It’s a long way from here.
Yes, it was, but I, I think there was someone who lived there who was at the school, so I would probably go to his house and have tea or something and then, you know… Quite good. But it wasn’t the grammar school, because… although I did have a bike later, going to the grammar school, ’cause I passed for Waverley. I passed for the big King Edward’s, but there were so many people had passed that year that you had a second choice and my brother had been to Waverley so I went to Waverley as well, and, um… That’s right. I’d been, been there about six months, had a break for the holiday and then the war broke out. So even though we used to cycle there for about twelve months before we went away, but I was on holiday again, wasn’t I? [Laughing] We were lucky. We didn’t realise. We had a month down there at holiday in those days because the war broke out and they expected us to be bombed like mad, and my father had to come back to do the blackout, to black out all the curtains, the windows here. So he left us down there with my mother and her sister, and there was all the lads, you know, all the whole tribe of us there. [Laughing] And, er, I think when we came back I’d got to go off to Evesham. It was all right. Um, we were … went there about two years and then we were back again because the bombing had stopped. Then we were sent away again and I went to Melton Mowbray the next time, which was beautiful. Um, that was the same. They had to come and pick us. [Laughing] But that was a wonderful time and, um, these people had got a house right by the river, a big house. Well, it was rented but I didn’t realise it at the time, but, um, they wanted anyone I wanted to come from Birmingham and there was a … I’d got a friend in Birmingham and I, I sent a message to him to say to come. ‘It’s great,’ you know, ‘you’d like it.’ And his parents then let him go because they knew me. I used to go round there quite a lot. Um, and we… w, I don’t know, we had him and then we got someone else, another lad, so they had three of us in the finish. And they were only… They’d got, um, two children as well. Twins, a boy and a girl, they’d got [Chuckles]. And we had quite a good time there. What a difference from being at home! We used to have whist drives and things in the house, playing whist, you know. Far … all the kids used to come from all over. [Laughing] And I’d got my accordion, ’cause I hadn’t got a piano so I got an accordion. I used to play that there. We went to the cinema. I suppose you don’t realise what a good time we had. We did do some, um… plum picking from you know, when we were at Evesham. We, we went to, on a harvest camp. Because of the war, they needed people to come and pick the fruit, so we, at thirteen or fourteen, whatever we were, about thirteen I suppose, went and picked it, plums but we didn’t … we also did potatoes. Now, potato picking was terrible. It was bad for your back, you know. Even us little ones, we didn’t like picking potatoes up from the ground. But the plums, yes, because you could eat them as well. We all had upset stomach, we all rushed it. In the middle there, we got a big campsite with tents and everything there in this field outside, just outside Alser … Alcester. I say Al-ces-ter. Outside Alcester. Um, there was a great big house there and we were allowed to go in there and swim in the lake. And they were … I don’t know whether it was Lord or somebody but it was a great big mansion and this lake they had, and we were told not to go near the back of the house because there was a cassowary there who would probably … could kick you and probably kill you. It was like a great big emu thing. It was there. We could see it through the thing, this great big … just like an emu. But we … I learnt to swim there in ordinary water, you know. It was like a boating stage where you could walk along and jump in at the end. It was quite safe, I suppose. I don’t know but I learnt to swim. That was it, so the first. I, and then I started going to the swimming baths after that. I could swim thirty yards, thirty lengths, I remember, at one time. It was… [Laughing] That was enjoyable.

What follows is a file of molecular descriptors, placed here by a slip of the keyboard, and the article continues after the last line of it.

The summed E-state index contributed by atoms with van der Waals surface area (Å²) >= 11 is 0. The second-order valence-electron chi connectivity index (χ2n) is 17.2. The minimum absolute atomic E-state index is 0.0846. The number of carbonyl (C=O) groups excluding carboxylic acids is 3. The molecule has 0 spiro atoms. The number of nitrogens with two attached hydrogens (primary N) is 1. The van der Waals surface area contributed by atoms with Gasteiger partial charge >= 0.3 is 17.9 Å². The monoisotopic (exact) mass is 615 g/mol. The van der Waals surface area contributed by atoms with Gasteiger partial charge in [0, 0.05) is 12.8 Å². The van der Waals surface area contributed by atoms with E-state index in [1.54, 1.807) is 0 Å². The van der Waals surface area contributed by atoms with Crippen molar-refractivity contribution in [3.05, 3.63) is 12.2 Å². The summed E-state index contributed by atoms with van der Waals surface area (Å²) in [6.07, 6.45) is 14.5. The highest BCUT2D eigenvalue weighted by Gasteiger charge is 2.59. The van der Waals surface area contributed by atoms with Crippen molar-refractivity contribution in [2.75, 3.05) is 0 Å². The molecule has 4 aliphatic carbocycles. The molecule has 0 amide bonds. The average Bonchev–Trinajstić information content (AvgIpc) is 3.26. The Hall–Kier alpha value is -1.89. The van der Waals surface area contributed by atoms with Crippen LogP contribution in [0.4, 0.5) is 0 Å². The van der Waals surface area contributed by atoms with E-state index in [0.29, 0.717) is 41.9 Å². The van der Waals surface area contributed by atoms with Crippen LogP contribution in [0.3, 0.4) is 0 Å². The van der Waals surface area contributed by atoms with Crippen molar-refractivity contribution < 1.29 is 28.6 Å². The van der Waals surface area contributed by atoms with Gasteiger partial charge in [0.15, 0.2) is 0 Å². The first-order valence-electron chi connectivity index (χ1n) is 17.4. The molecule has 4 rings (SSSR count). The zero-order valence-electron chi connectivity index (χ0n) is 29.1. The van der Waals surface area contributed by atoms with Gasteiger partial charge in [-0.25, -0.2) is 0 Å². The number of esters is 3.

So what about your schooling while you were evacuated, then, Ted? Did you continue with that?